THE GOOD BISHOP SAINT AUGUSTINE

In his Diocese. He settles suits and disputes. He says that he would give everything else up for this; that it is one of the most important functions of the episcopate.
The Gospel and the Fathers require this of the pastors, Philip 3; John 14; Paul, Romans 12, Corinthians 1; Leo, Epistle 82.
The Eastern Church has retained this holy practice.
The Councils so order all bishops: it must be the concern of bishops to exhort brethren who have differences, whether they be clergy or lay, towards peace rather than to litigation. Carh 4 c26.
Our kings in the past have exhorted the bishops to excommunicate those who refuse to settle their differences following the thundering Councils of Worms 15 c41, Agath c31. The majority so agreed that whosoever were in hatred, or were in dispute in long drawn out litigation among themselves, and were unable to be brought together in peace, should first be challenged by the priests of their communities to say why, if they were not willing to put an end to their enmities, they should not be excommunicated from the most righteous fellowship of the Church. C ad 4 c31.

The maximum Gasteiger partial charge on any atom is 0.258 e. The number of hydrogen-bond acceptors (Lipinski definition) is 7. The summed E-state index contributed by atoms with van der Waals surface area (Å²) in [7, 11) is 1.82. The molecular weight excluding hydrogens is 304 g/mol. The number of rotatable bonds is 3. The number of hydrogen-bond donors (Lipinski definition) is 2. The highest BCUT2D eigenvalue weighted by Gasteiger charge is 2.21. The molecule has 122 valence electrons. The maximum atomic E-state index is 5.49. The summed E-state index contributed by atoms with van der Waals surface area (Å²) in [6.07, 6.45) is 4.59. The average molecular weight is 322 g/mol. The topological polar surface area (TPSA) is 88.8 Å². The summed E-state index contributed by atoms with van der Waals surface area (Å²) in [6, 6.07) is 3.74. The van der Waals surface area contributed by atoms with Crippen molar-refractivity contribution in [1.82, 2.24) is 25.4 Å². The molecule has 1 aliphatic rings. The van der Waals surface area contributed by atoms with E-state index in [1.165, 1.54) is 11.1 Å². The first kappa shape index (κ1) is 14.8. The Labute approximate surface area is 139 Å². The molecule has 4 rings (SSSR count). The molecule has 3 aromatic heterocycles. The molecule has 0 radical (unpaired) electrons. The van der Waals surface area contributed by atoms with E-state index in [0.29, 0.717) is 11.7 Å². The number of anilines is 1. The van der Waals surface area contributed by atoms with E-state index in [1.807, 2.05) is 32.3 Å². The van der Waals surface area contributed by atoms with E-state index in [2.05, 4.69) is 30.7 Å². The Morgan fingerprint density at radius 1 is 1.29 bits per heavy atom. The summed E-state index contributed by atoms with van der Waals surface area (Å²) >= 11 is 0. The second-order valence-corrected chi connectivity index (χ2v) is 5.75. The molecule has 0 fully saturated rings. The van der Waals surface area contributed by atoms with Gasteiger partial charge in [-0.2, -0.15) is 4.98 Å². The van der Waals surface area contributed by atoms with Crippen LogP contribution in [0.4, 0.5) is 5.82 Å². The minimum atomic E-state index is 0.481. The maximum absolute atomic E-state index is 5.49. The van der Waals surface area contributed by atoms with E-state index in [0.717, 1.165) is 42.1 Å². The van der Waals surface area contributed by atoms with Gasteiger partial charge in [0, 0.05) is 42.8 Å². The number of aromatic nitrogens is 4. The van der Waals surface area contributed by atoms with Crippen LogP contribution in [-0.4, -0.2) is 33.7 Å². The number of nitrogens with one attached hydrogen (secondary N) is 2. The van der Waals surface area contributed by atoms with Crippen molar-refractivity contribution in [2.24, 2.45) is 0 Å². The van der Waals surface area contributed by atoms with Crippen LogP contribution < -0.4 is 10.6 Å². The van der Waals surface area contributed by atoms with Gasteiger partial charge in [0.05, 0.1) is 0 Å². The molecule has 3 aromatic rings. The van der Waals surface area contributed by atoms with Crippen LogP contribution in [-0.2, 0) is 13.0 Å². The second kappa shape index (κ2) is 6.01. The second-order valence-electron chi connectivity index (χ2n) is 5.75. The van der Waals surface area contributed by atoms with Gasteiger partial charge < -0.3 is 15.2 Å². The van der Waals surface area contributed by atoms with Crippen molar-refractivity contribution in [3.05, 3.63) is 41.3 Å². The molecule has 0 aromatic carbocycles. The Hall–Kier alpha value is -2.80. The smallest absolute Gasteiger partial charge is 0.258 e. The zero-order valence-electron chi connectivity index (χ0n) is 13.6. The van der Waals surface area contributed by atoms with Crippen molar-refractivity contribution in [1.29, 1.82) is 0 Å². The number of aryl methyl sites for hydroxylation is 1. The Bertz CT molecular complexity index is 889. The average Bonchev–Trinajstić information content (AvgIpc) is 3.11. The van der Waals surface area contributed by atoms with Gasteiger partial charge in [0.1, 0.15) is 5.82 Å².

TO THE BISHOPS

You are, My Lords, the successors of that divine Shepherd, JESUS CHRIST. He loved his flock so tenderly that, when he had to leave them to return to his Father, he had no more precious present to give them than peace: ‘My peace I give unto you’, John 14. After his glorious Resurrection, when he was visiting his apostles, and preparing himself for that great entrance into heaven, he nevertheless spoke to them of that peace: ‘Peace be unto you’, St Luke 24. Moreover, every time he appeared to his beloved disciples, to those princes of the nascent Church, he always wished that same peace: ‘Peace be unto you, again Peace be unto you’, John 20.

In fact, the repose of the spirit and the tranquillity of the soul are the solid foundations on which the other Christian virtues are built. For how can we listen to the sweet voice of the Lamb amid the din and storms of the passions? How can we hear your pastoral voice, My Lords, amid the thunder and lightning of anger?

Yet today, the condition of most of our poor French people is deplorable. They are eaten up by lawsuits and chicanery. They tear themselves in shreds by their hatreds and irreconcilable enmities, which they couple with wrongs and vengeance and hopelessness, oaths and blasphemies, which they spew up against their opponents, and against Heaven which is innocent of it all.

 

My Lords, you can stop this stream, this impetuous torrent, of sins and offences, which are the cause of a hundred, no a hundred million, mortal sins committed in France. You can destroy these unhappy thorns, which hinder the fruition of the divine seed, which you are sowing every day in the souls of your sheep, by the holiness of your behaviour, your good advice, your exhortations, the frequent visits which you make in person to your parishes, your holy missions, and a hundred other acts of piety and consummate charity.

The Charitable Arbitrator: How to Mediate and Arbitrate in Louis XIV's France HOLO Books: The Arbitration P 2002 p109.